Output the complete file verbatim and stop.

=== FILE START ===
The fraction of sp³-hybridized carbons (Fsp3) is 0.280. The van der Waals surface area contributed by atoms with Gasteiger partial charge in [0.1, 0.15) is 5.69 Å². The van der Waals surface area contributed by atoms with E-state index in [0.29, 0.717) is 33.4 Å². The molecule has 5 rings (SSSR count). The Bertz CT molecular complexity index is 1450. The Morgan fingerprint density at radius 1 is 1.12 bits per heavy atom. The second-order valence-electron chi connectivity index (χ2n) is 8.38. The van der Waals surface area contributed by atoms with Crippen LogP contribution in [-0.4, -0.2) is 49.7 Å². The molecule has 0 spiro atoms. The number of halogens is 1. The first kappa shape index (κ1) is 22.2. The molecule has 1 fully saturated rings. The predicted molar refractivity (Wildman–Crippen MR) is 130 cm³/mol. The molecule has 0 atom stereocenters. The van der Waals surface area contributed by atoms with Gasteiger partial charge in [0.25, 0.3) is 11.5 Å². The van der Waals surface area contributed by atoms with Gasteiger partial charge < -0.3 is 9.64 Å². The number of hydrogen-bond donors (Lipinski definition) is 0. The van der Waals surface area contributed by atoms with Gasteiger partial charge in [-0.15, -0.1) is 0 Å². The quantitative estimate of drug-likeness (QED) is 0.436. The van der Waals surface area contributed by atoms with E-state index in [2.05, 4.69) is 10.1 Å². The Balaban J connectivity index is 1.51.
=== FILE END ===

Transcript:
The fraction of sp³-hybridized carbons (Fsp3) is 0.280. The van der Waals surface area contributed by atoms with Gasteiger partial charge in [0.1, 0.15) is 5.69 Å². The van der Waals surface area contributed by atoms with E-state index in [0.29, 0.717) is 33.4 Å². The molecule has 5 rings (SSSR count). The Bertz CT molecular complexity index is 1450. The Morgan fingerprint density at radius 1 is 1.12 bits per heavy atom. The second-order valence-electron chi connectivity index (χ2n) is 8.38. The van der Waals surface area contributed by atoms with Crippen LogP contribution in [-0.4, -0.2) is 49.7 Å². The molecule has 0 spiro atoms. The number of halogens is 1. The first kappa shape index (κ1) is 22.2. The molecule has 1 fully saturated rings. The predicted molar refractivity (Wildman–Crippen MR) is 130 cm³/mol. The molecule has 0 atom stereocenters. The van der Waals surface area contributed by atoms with Gasteiger partial charge in [0.25, 0.3) is 11.5 Å². The van der Waals surface area contributed by atoms with Gasteiger partial charge < -0.3 is 9.64 Å². The number of hydrogen-bond donors (Lipinski definition) is 0. The van der Waals surface area contributed by atoms with Gasteiger partial charge in [-0.15, -0.1) is 0 Å². The quantitative estimate of drug-likeness (QED) is 0.436. The van der Waals surface area contributed by atoms with E-state index in [2.05, 4.69) is 10.1 Å². The Balaban J connectivity index is 1.51.